Revenge, I hear, is sweet. It can come in both small and large packages, and when done juuuust right, it can send chills of intoxicating gratification up your spine. Of course, that doesn’t mean revenge is easy. Just ask Eve. Or better yet, watch Eve, because in Bound to Vengeance she shows, with supreme kickassery, just how far revenge can take you no matter what or who is thrown your way.
In a movie world where we see far too many helpless female victims mostly just watch as someone else, undoubtedly a dude with enough muscles to spare, save all the lives and win all the glory, director José Manuel Cravioto (Seguir siend: Café Tacvba) thankfully believed that we were due for a different kind of hero. Think along the lines of Charlize Theron’s ferocity in Mad Max, but instead of the post-apocalyptic world and the wild, and admittedly awesome, car chases, imagine our world as it is today with the all-too-real shadows that lurk shamelessly in the night. This is Eve’s world of suffering. At least for a little while.
Bound to Vengeance traces Eve’s battle against her furtive abductor Phil. Once a defenseless girl chained in a basement of a nameless place, she was able to turn the tide against the evils that took her freedom and future in the blink of an eye. But escaping is just the beginning. When she realizes she is only one of many girls to fall captive under this man, she reframes her escape into a wild night of heroism and sweet payback, taking her abductor as a guide and prisoner. What she probably didn’t expect was the amount of bloodshed that would fall, innocent and otherwise, from her own hands.
The role of Eve is somewhat straightforward with a respectively simple goal, but Tina Ivlev (Death Clique) embraces every ounce of simultaneous anger and fear to bring a blasting energy to Eve. She never stops. Even when the mortifying and the horrific pass by, she merely waves and keeps running. It’s this kind of vigor that brings that sense of urgency imperative to thrillers, and what’s fascinating about Cravioto’s take is that it’s the victim setting the pace while the villain is the one trying to slow them down.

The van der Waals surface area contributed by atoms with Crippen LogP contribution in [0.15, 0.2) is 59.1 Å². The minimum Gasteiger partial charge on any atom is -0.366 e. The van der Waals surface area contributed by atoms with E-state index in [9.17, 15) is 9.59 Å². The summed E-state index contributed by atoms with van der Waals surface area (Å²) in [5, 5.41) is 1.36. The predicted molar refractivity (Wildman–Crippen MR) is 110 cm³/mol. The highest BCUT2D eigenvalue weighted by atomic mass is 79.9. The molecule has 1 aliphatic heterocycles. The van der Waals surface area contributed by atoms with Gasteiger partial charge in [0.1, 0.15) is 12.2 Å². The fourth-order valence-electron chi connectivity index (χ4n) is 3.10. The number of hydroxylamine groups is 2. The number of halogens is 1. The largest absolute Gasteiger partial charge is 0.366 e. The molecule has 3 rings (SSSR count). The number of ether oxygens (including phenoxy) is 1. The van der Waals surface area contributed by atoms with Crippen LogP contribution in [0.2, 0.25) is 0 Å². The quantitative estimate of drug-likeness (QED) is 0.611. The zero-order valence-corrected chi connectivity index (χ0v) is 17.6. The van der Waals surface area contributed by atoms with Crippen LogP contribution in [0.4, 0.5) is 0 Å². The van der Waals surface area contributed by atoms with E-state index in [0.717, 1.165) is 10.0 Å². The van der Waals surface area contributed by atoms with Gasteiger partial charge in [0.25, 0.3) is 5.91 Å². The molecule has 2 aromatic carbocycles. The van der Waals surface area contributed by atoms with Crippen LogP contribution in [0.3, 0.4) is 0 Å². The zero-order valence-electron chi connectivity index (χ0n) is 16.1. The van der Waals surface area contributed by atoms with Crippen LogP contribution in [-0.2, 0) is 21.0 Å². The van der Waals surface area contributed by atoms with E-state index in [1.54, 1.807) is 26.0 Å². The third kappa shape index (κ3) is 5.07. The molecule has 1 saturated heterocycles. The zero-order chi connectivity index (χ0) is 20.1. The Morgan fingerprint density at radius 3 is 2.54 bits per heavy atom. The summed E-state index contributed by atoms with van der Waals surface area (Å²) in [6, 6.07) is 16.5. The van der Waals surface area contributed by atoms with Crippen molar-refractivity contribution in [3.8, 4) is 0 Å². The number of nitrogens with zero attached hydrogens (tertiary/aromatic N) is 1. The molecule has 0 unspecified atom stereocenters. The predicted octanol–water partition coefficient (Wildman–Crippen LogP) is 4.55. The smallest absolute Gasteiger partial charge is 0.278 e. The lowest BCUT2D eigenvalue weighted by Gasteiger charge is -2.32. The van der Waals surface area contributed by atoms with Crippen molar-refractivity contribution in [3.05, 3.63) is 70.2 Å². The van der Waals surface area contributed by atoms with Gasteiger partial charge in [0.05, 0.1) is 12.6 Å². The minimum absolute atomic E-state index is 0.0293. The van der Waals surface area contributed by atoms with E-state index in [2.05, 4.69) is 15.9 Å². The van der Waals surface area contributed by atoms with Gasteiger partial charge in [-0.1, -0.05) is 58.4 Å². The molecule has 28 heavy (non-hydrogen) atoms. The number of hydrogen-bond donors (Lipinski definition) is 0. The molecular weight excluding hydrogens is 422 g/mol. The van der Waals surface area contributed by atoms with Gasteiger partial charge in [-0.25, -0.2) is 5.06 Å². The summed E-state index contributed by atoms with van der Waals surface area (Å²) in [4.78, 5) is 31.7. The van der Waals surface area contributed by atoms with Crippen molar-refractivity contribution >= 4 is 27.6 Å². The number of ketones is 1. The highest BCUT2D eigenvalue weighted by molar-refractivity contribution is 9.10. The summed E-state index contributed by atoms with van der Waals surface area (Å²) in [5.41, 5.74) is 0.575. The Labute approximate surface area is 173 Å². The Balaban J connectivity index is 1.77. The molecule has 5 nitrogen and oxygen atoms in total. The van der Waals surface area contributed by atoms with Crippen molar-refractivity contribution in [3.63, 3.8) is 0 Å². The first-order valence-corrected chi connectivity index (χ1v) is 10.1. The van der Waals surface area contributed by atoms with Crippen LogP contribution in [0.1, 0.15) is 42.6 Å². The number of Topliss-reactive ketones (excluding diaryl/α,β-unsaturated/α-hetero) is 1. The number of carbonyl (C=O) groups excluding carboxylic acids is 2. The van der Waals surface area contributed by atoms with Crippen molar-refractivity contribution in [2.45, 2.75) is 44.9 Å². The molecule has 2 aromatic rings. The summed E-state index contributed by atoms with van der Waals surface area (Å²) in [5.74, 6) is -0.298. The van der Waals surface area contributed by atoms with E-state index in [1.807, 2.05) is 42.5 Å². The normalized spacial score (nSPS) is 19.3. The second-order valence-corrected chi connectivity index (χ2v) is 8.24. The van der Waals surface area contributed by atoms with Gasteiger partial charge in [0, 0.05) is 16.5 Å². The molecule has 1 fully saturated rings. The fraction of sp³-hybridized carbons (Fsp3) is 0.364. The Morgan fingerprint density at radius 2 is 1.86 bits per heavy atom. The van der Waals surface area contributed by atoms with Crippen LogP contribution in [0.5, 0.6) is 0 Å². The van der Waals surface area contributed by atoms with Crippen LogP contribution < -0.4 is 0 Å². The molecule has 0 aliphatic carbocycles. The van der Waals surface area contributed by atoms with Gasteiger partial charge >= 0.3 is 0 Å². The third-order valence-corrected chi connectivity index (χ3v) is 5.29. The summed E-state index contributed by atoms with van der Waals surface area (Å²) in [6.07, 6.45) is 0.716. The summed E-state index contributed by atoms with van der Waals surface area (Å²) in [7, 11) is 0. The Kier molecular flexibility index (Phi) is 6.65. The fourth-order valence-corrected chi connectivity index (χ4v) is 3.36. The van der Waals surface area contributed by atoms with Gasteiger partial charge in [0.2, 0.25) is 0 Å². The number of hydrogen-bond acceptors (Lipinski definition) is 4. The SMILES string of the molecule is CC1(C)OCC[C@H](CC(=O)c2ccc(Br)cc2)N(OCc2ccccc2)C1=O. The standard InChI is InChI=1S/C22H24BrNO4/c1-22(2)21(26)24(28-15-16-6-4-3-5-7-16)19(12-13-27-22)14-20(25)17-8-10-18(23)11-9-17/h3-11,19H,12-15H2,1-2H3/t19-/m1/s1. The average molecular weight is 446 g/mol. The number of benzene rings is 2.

That brings us to Richard Tyson (There’s Something About Mary) as the exceedingly creepy adbuctor named Phil. All the dynamism that Eve presents is immediately counter-balanced with Tyson’s maddening sense of calm—and I mean that in a good way. Just when Eve seems to be getting in a groove of vengeful glory, Tyson is there to whisper a side-note of horror—something, or anything really that could halt her on her mission, one that he is an integral part of. He’s maliciously quiet, and that’s precisely what makes him such a strong baddie.
There are occasions, however, when Eve seems to be a little too fixated on her goal. Not to say it’s not the right thing to do, but there seem to be a few instances when her priorities actually should change, and instead suffers from tunnel vision.
But that is precisely why editing exists. The invisible hand making Bound to Vengeance rather irresistible is editor Jorge Macaya. If it weren’t for the unpredictable jump-cuts and flashbacks, Cravioto’s tale would have suffered from a linear narrative that would have collapsed with Eve’s straightforward goal, and he probably knew that. Macaya’s often jolting edits keep us wondering if what we’ve seen is really what happened, or if we maybe missed something. Causing an audience to reevaluate their own perceptions is the perfect mechanism in a thriller, especially if that’s precisely what our heroine is going through.
What may frustrate the thriller expert, however, is the ongoing habit of people on both sides of the moral compass not tying up their captors securely enough. After people have escaped from their bonds more than once, it’d be nice to see people take some extra effort to keep their respective opponent far away from killing you.
That being said, it really is Ivlev you walk away churning over. Cravioto and his writers weave an ending so full of enticing uncertainty, and with Eve as its harrowing leader, that it’s enough for you to question your own will and strength against hers. Could we withstand the pain she endures and still seek justice? Probably not, and that’s precisely why she’s the kind of hero our screens need.
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